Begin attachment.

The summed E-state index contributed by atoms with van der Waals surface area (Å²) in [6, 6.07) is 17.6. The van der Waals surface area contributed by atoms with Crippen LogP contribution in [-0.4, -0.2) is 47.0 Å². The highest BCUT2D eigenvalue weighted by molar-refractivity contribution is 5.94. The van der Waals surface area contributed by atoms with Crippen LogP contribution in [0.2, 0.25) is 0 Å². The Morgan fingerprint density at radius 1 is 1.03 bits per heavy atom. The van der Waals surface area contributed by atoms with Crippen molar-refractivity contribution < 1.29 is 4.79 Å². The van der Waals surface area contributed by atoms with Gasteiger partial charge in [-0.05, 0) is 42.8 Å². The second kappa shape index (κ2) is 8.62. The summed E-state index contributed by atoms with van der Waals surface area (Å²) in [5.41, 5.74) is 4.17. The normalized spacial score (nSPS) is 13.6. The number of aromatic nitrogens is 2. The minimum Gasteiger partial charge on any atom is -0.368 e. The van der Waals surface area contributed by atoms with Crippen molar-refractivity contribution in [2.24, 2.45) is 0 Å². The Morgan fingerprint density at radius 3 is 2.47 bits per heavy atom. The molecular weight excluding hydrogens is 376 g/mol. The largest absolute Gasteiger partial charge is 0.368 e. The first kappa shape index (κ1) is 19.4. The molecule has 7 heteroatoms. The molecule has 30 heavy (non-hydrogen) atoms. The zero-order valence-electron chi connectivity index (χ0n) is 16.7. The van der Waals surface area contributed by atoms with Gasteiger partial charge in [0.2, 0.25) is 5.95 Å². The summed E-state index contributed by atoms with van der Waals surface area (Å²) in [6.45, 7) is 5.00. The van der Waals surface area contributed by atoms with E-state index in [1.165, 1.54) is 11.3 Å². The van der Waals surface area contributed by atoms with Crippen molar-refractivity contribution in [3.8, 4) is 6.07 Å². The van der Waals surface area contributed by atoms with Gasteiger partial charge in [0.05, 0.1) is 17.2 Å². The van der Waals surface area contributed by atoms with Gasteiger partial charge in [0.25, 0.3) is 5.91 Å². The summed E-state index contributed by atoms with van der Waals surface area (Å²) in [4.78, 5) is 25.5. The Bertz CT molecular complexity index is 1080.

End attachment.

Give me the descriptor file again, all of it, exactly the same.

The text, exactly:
The summed E-state index contributed by atoms with van der Waals surface area (Å²) in [6, 6.07) is 17.6. The van der Waals surface area contributed by atoms with Crippen LogP contribution in [-0.4, -0.2) is 47.0 Å². The highest BCUT2D eigenvalue weighted by molar-refractivity contribution is 5.94. The van der Waals surface area contributed by atoms with Crippen LogP contribution in [0.2, 0.25) is 0 Å². The Morgan fingerprint density at radius 1 is 1.03 bits per heavy atom. The van der Waals surface area contributed by atoms with Crippen molar-refractivity contribution < 1.29 is 4.79 Å². The van der Waals surface area contributed by atoms with Gasteiger partial charge in [-0.05, 0) is 42.8 Å². The second kappa shape index (κ2) is 8.62. The summed E-state index contributed by atoms with van der Waals surface area (Å²) in [5.41, 5.74) is 4.17. The normalized spacial score (nSPS) is 13.6. The number of aromatic nitrogens is 2. The minimum Gasteiger partial charge on any atom is -0.368 e. The van der Waals surface area contributed by atoms with Crippen molar-refractivity contribution in [2.24, 2.45) is 0 Å². The Morgan fingerprint density at radius 3 is 2.47 bits per heavy atom. The molecular weight excluding hydrogens is 376 g/mol. The largest absolute Gasteiger partial charge is 0.368 e. The first kappa shape index (κ1) is 19.4. The molecule has 7 heteroatoms. The molecule has 30 heavy (non-hydrogen) atoms. The zero-order valence-electron chi connectivity index (χ0n) is 16.7. The van der Waals surface area contributed by atoms with Gasteiger partial charge in [0.2, 0.25) is 5.95 Å². The summed E-state index contributed by atoms with van der Waals surface area (Å²) in [6.45, 7) is 5.00. The van der Waals surface area contributed by atoms with E-state index in [1.165, 1.54) is 11.3 Å². The van der Waals surface area contributed by atoms with Crippen molar-refractivity contribution in [3.8, 4) is 6.07 Å². The van der Waals surface area contributed by atoms with Gasteiger partial charge in [0.05, 0.1) is 17.2 Å². The van der Waals surface area contributed by atoms with Gasteiger partial charge in [0.25, 0.3) is 5.91 Å². The summed E-state index contributed by atoms with van der Waals surface area (Å²) in [4.78, 5) is 25.5. The Bertz CT molecular complexity index is 1080.